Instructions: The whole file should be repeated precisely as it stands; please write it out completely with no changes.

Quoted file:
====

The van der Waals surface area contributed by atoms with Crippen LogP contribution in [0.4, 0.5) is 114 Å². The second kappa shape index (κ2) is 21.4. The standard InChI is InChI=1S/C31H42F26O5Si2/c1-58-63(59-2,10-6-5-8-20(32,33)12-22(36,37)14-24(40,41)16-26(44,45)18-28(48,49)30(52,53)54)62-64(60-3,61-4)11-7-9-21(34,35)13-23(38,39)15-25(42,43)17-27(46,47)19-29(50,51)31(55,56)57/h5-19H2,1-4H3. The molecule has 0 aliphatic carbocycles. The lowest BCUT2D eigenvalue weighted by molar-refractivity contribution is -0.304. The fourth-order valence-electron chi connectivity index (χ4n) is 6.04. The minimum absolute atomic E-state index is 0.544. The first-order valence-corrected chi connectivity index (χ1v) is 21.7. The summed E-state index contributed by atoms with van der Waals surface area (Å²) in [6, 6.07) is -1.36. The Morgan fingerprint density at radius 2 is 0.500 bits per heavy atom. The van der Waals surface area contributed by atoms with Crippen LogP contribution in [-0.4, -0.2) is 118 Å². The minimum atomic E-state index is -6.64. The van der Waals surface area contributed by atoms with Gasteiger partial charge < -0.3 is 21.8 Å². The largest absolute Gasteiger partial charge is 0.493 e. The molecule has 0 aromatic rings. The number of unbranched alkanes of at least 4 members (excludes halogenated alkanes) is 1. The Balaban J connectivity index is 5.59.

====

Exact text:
The van der Waals surface area contributed by atoms with Crippen LogP contribution in [0.4, 0.5) is 114 Å². The second kappa shape index (κ2) is 21.4. The standard InChI is InChI=1S/C31H42F26O5Si2/c1-58-63(59-2,10-6-5-8-20(32,33)12-22(36,37)14-24(40,41)16-26(44,45)18-28(48,49)30(52,53)54)62-64(60-3,61-4)11-7-9-21(34,35)13-23(38,39)15-25(42,43)17-27(46,47)19-29(50,51)31(55,56)57/h5-19H2,1-4H3. The molecule has 0 aliphatic carbocycles. The lowest BCUT2D eigenvalue weighted by molar-refractivity contribution is -0.304. The fourth-order valence-electron chi connectivity index (χ4n) is 6.04. The minimum absolute atomic E-state index is 0.544. The first-order valence-corrected chi connectivity index (χ1v) is 21.7. The summed E-state index contributed by atoms with van der Waals surface area (Å²) in [6, 6.07) is -1.36. The Morgan fingerprint density at radius 2 is 0.500 bits per heavy atom. The van der Waals surface area contributed by atoms with Crippen LogP contribution in [-0.4, -0.2) is 118 Å². The minimum atomic E-state index is -6.64. The van der Waals surface area contributed by atoms with Gasteiger partial charge < -0.3 is 21.8 Å². The largest absolute Gasteiger partial charge is 0.493 e. The molecule has 0 aromatic rings. The number of unbranched alkanes of at least 4 members (excludes halogenated alkanes) is 1. The Balaban J connectivity index is 5.59.